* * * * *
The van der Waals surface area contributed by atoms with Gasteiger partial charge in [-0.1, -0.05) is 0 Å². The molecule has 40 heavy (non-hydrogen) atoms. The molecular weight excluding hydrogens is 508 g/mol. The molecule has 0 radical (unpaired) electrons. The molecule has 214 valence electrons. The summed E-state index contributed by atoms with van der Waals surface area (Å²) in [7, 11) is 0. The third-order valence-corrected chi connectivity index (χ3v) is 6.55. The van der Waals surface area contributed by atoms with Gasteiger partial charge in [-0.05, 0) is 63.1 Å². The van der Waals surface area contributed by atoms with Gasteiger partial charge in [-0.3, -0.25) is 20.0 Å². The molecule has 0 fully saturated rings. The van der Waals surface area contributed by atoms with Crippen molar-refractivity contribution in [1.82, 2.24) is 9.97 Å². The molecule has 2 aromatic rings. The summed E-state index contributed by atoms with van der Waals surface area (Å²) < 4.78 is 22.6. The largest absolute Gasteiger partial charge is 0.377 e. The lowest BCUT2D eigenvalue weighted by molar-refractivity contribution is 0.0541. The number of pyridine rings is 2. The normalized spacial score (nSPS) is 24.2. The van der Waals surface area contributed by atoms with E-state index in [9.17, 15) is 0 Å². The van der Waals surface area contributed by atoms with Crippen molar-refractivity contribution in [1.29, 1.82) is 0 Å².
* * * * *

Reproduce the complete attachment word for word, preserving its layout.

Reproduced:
The van der Waals surface area contributed by atoms with Gasteiger partial charge in [-0.1, -0.05) is 0 Å². The molecule has 40 heavy (non-hydrogen) atoms. The molecular weight excluding hydrogens is 508 g/mol. The molecule has 0 radical (unpaired) electrons. The molecule has 214 valence electrons. The summed E-state index contributed by atoms with van der Waals surface area (Å²) in [7, 11) is 0. The third-order valence-corrected chi connectivity index (χ3v) is 6.55. The van der Waals surface area contributed by atoms with Gasteiger partial charge in [-0.05, 0) is 63.1 Å². The van der Waals surface area contributed by atoms with Gasteiger partial charge in [-0.3, -0.25) is 20.0 Å². The molecule has 0 fully saturated rings. The van der Waals surface area contributed by atoms with Crippen molar-refractivity contribution in [1.82, 2.24) is 9.97 Å². The molecule has 2 aromatic rings. The summed E-state index contributed by atoms with van der Waals surface area (Å²) < 4.78 is 22.6. The largest absolute Gasteiger partial charge is 0.377 e. The lowest BCUT2D eigenvalue weighted by molar-refractivity contribution is 0.0541. The number of pyridine rings is 2. The normalized spacial score (nSPS) is 24.2. The van der Waals surface area contributed by atoms with E-state index in [9.17, 15) is 0 Å². The van der Waals surface area contributed by atoms with Crippen molar-refractivity contribution in [1.29, 1.82) is 0 Å².